Maybe prices will come down at some point, as it has with DVDs etc? Maybe wishful thinking....


  4. I too was not convinced by the Kindle until recently. I got one for Christmas and it's fantastic. Despite being a so-called "reader"/English graduate, this thing has doubled the amount I'm actually taking the time to read. Love the web browser, notes and highlighting and how easy it is to use. Plus I just got this sexy item with a gift voucher:


    Highly recommended (and wickedly overpriced) if you want a nice cover.

    So far I've bought the Bill Hicks book and a collection of new Sherlock Holmes fiction for cheap. I also splurged on the 33rpm book about James Brown's Live At The Apollo and Julian Barnes' The Sense of an Ending which won the Booker. These last two were both pretty overpriced but I justified it because I had a voucher.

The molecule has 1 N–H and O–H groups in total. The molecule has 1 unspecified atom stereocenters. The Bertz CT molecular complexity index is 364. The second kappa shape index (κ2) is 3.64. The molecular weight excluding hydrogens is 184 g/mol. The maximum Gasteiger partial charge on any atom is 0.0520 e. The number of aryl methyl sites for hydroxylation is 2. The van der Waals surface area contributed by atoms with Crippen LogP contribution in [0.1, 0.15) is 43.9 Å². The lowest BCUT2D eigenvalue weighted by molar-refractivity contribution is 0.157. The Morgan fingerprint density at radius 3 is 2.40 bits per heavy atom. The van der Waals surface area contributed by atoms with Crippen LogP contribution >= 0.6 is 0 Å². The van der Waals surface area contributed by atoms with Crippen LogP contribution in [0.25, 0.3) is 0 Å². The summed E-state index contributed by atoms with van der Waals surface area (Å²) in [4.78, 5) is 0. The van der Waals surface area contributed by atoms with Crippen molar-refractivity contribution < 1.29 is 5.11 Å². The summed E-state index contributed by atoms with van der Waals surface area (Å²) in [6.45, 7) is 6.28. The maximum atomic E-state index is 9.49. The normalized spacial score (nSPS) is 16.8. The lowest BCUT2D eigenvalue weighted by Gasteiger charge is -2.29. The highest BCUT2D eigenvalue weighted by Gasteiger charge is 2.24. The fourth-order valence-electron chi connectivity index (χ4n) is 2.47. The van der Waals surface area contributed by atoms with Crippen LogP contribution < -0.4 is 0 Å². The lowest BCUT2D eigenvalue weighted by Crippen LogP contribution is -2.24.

I have a marvellous website for you:




    36,000 free ebooks, mostly public domain stuff so we're talking everything Tolstoy, Austen, Shakespeare, Dickens etc etc wrote for free. The versions are all great, proof-read by volunteers and come in Kindle format.

    If you use the internet on the Kindle you can even download them straight to it. I did this using the normal site but there is also a mobile version which might be a bit easier to navigate:


    Last thing, I would also recommend Calibre if you want something to manage your ebooks on your computer: